The glove 10 and external device 30 operate through a wirelessly remote communication, in conjunction with one another, to form the basic components of the present invention. In its preferred embodiment, the glove 10 is fingerless, includes openings and sheaths 12 for receiving the digits 13, of the hand, and the glove 10 and sheaths 12 include dorsal 11 and palmer 9 surfaces. In a first embodiment, illustrated in the drawing figures, the glove includes a heart rate sensor 20 positioned for contact with the palmer surface of the proximal phalanges of the middle, or ring, finger 13. The heart rate sensor 20 is in electrical communication with the electronics module with a flexible conductive strip 21 as a component of the circuit system. The heart rate sensor 20 is desirably an optical sensor, such as any pulse oxmieter, well known in the art, which illuminates the skin and measures changes in light absorption of the perfusion of blood to the dermis and subcutaneous tissue of the skin. The data acquired from such optical sensor is often compiled as a photoplethysmograph ("PPG"). However, while such pulse oximeters are a commonly used medical device, the PPG derived from them is rarely displayed, and is, as with the present invention, nominally only processed to determine and display heart rate. However, it is contemplated that the pulse oximeter sensor, in accordance with the present invention, would measures both the pulse rate and the level of oxygenation in the blood for display.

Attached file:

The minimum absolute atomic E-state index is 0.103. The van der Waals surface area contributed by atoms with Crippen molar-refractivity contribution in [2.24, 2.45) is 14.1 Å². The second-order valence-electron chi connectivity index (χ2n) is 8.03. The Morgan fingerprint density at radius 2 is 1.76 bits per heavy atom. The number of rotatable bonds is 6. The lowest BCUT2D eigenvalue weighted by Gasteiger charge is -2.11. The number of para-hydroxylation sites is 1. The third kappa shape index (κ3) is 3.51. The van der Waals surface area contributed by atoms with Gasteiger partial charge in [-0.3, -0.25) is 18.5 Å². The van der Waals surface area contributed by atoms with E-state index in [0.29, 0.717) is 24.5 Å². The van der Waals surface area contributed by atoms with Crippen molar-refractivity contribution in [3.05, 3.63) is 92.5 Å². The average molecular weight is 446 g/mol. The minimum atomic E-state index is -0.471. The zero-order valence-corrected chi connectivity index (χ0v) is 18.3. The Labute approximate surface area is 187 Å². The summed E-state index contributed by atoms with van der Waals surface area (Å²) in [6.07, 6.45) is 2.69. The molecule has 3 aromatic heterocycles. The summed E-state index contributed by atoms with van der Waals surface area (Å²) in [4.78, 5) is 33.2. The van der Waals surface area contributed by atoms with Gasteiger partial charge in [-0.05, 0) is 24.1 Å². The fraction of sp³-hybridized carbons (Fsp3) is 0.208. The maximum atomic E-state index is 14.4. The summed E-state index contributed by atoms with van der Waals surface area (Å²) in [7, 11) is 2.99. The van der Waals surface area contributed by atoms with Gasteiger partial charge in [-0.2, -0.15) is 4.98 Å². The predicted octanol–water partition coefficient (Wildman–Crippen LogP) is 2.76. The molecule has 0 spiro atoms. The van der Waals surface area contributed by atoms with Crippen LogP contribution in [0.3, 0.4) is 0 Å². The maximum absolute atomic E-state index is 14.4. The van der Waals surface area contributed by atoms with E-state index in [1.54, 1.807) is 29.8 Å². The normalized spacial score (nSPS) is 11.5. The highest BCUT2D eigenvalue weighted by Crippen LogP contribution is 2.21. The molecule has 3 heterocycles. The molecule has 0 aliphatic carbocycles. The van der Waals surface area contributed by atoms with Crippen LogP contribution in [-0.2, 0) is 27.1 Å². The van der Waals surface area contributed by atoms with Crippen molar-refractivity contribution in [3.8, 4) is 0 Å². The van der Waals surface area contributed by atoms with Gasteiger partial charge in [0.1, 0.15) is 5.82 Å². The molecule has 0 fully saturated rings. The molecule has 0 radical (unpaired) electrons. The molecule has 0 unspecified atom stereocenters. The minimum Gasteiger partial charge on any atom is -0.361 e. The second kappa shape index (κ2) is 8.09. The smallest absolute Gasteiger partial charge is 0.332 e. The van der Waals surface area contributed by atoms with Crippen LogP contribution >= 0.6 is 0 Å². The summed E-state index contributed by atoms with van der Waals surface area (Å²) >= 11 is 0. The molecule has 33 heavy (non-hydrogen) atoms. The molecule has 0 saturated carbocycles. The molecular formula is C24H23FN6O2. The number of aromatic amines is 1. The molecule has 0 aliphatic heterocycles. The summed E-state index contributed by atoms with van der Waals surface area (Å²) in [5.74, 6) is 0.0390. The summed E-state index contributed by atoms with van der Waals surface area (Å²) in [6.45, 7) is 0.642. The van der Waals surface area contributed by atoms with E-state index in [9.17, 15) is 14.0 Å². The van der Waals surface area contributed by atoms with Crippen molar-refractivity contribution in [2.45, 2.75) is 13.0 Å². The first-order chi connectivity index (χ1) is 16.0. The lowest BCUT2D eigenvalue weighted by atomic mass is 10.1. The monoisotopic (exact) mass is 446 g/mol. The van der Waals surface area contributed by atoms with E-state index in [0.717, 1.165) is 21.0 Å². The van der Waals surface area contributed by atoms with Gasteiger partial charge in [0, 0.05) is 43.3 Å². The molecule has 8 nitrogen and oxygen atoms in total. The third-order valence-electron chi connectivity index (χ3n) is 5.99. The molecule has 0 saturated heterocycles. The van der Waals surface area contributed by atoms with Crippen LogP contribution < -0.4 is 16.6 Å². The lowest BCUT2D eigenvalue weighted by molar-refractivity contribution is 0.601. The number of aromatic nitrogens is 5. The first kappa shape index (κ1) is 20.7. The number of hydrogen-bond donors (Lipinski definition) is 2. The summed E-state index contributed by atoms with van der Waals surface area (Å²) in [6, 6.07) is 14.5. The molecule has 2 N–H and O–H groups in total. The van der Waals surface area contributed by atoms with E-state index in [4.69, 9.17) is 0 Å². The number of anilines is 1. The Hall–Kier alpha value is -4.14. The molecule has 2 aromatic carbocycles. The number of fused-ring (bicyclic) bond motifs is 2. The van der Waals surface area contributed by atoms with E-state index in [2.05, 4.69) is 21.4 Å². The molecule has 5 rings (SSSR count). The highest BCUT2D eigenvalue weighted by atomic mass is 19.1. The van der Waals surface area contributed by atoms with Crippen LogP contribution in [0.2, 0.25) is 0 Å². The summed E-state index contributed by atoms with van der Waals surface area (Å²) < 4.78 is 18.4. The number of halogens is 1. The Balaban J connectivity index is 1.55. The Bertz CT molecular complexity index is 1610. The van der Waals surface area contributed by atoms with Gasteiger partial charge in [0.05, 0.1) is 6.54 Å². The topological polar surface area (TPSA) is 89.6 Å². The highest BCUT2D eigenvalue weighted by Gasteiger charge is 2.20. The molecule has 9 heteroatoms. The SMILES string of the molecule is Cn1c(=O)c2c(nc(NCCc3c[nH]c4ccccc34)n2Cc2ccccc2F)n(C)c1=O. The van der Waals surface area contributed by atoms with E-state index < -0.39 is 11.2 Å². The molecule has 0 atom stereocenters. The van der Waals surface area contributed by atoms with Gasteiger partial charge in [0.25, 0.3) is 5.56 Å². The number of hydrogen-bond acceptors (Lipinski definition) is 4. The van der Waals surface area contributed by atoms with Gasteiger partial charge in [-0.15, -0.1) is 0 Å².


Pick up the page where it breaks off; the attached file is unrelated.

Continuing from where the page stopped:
For example, as the user experiences a change in an environmental stimuli, the concomitant change in blood volume caused by the pressure pulse is detected by the sensor 20 in illuminating the skin with light from a light-emitting diode (LED) of the sensor 20 and then processed to measure the amount of light either transmitted or reflected to a photo diode of the sensor 20 Each cardiac cycle is thus acquired as a peak, in variable changes in photoplethysmograph (PPG) data, and the data is continuously or intermittently wirelessly communicated to the external device 30 for audio or visual display 32 as a heart rate. Moreover, because blood flow to the skin can be modulated by multiple other physiological systems, including those monitored with the other sensors, such as the electro-dermal response ("EDR") sensors 22, 24 of the present invention, together with the data processing algorithms relative thereto, the PPG result can also be used to monitor breathing and other circulatory conditions which may be wirelessly transmitted to the external device 30 for visual or audio display 32.